No, Trump's tariffs did not spark a wave of farm bankruptcies

The Wall Street Journal has been against Trump's trade tariffs, and any chance its writers get, they will put blame on the tariffs for bad things, even when it is obvious they are not to blame.

On Thursday, they had a front-page story that attributed a wave of Chapter 12 bankruptcies (50 total in the U.S.) partially to small tariffs put in place by Trump in 2018.  Any business reporter with a brain knows that those small tariffs had nothing to do with bankruptcies that occurred in 2018.  Those farmers had to be struggling with too much debt for years, and they finally threw in the towel to do a bankruptcy workout program.  So the tariffs absolutely did not cause the bankruptcies in 2018.

It is the debt that caused the problem, not a minor decrease in prices in 2018.  Farmers also had record corn and soybean production and yields in 2018.  The extra yield would have helped.  Has the WSJ attempted to determine how much of the price decrease is related to extra yield and inventory, or are these people so wedded to blaming Trump for the tariffs that they don't care?

If the WSJ would like to blame anyone for the higher bankruptcies in 2018, why doesn't it blame the Federal Reserve?  The Federal Reserve kept interest rates artificially low for years, which encouraged farmers and others to chase up the price of risk assets, like farmland, to higher values than the crop prices and rent prices would otherwise support.  The Fed kept the rates low because President Obama's economic policies did little or nothing to help the private sector, and the only way to get slow growth was to punish savers and push up the price of risk assets.  In the past few years, the Federal Reserve started raising rates, and that especially hurts highly leveraged borrowers, including farmers.

Now that commodity prices came down (commodity prices always fluctuate based on supply and demand — a very simple concept), the over-leveraged farmers and other borrowers will have problems, but the problems are not attributed to the short-term small tariffs.

Then in the article, the journalists say median income according to USDA for farmers in 2018 was negative $1,548.  I can't find that number anywhere.  I found articles saying that according to the USDA, the median income for farmers was an inflation-adjusted positive $76,594, which was down only 1.5% from 2017.

It is truly a shame that the WSJ and so many other news outlets push an agenda instead of just reporting the news.

The Wall Street Journal has been against Trump's trade tariffs, and any chance its writers get, they will put blame on the tariffs for bad things, even when it is obvious they are not to blame.

On Thursday, they had a front-page story that attributed a wave of Chapter 12 bankruptcies (50 total in the U.S.) partially to small tariffs put in place by Trump in 2018.  Any business reporter with a brain knows that those small tariffs had nothing to do with bankruptcies that occurred in 2018.  Those farmers had to be struggling with too much debt for years, and they finally threw in the towel to do a bankruptcy workout program.  So the tariffs absolutely did not cause the bankruptcies in 2018.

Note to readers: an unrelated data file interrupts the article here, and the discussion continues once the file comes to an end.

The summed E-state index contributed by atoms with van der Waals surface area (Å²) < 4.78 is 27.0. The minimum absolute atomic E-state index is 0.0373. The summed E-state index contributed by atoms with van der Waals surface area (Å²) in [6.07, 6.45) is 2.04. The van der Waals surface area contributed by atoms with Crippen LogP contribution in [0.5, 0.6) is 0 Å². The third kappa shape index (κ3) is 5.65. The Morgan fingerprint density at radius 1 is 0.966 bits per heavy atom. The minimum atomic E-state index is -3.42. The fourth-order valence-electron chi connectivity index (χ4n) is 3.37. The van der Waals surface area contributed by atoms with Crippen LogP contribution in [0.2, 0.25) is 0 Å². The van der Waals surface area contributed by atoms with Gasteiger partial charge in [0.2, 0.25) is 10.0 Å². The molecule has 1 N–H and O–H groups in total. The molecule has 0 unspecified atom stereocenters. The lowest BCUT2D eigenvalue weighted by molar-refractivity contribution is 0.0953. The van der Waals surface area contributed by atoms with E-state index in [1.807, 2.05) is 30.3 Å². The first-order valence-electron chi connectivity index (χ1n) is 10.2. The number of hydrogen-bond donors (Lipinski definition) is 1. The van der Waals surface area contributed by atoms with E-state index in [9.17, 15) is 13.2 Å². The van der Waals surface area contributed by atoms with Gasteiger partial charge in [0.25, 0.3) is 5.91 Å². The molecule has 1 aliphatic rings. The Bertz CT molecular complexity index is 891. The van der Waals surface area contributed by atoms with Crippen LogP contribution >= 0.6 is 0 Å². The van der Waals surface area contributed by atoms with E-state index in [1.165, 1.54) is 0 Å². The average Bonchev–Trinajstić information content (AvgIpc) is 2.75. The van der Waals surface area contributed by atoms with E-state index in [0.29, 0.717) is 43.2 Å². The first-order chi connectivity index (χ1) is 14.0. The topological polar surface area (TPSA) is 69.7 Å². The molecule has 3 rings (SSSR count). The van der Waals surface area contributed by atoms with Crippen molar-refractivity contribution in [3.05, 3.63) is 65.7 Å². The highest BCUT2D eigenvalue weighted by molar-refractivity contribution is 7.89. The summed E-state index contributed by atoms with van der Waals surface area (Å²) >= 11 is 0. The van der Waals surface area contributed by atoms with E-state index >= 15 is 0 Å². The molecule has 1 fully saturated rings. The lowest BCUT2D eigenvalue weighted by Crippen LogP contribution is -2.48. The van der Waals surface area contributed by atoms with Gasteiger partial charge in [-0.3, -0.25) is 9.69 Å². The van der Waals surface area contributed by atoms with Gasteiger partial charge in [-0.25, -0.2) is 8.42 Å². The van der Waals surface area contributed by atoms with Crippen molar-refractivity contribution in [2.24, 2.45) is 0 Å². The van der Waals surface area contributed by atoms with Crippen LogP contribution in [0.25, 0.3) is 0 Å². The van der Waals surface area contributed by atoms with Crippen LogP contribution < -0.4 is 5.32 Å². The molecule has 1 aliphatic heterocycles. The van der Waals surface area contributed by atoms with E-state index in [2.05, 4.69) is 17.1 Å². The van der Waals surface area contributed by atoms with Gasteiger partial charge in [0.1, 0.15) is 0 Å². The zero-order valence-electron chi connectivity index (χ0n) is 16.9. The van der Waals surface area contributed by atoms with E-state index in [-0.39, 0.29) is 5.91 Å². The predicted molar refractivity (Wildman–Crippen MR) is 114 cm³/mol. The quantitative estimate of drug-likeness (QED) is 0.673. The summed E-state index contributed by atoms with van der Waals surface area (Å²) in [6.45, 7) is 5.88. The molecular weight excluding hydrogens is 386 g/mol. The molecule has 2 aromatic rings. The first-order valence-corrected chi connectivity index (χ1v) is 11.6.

It is the debt that caused the problem, not a minor decrease in prices in 2018.  Farmers also had record corn and soybean production and yields in 2018.  The extra yield would have helped.  Has the WSJ attempted to determine how much of the price decrease is related to extra yield and inventory, or are these people so wedded to blaming Trump for the tariffs that they don't care?

If the WSJ would like to blame anyone for the higher bankruptcies in 2018, why doesn't it blame the Federal Reserve?  The Federal Reserve kept interest rates artificially low for years, which encouraged farmers and others to chase up the price of risk assets, like farmland, to higher values than the crop prices and rent prices would otherwise support.  The Fed kept the rates low because President Obama's economic policies did little or nothing to help the private sector, and the only way to get slow growth was to punish savers and push up the price of risk assets.  In the past few years, the Federal Reserve started raising rates, and that especially hurts highly leveraged borrowers, including farmers.

Now that commodity prices came down (commodity prices always fluctuate based on supply and demand — a very simple concept), the over-leveraged farmers and other borrowers will have problems, but the problems are not attributed to the short-term small tariffs.

Then in the article, the journalists say median income according to USDA for farmers in 2018 was negative $1,548.  I can't find that number anywhere.  I found articles saying that according to the USDA, the median income for farmers was an inflation-adjusted positive $76,594, which was down only 1.5% from 2017.

It is truly a shame that the WSJ and so many other news outlets push an agenda instead of just reporting the news.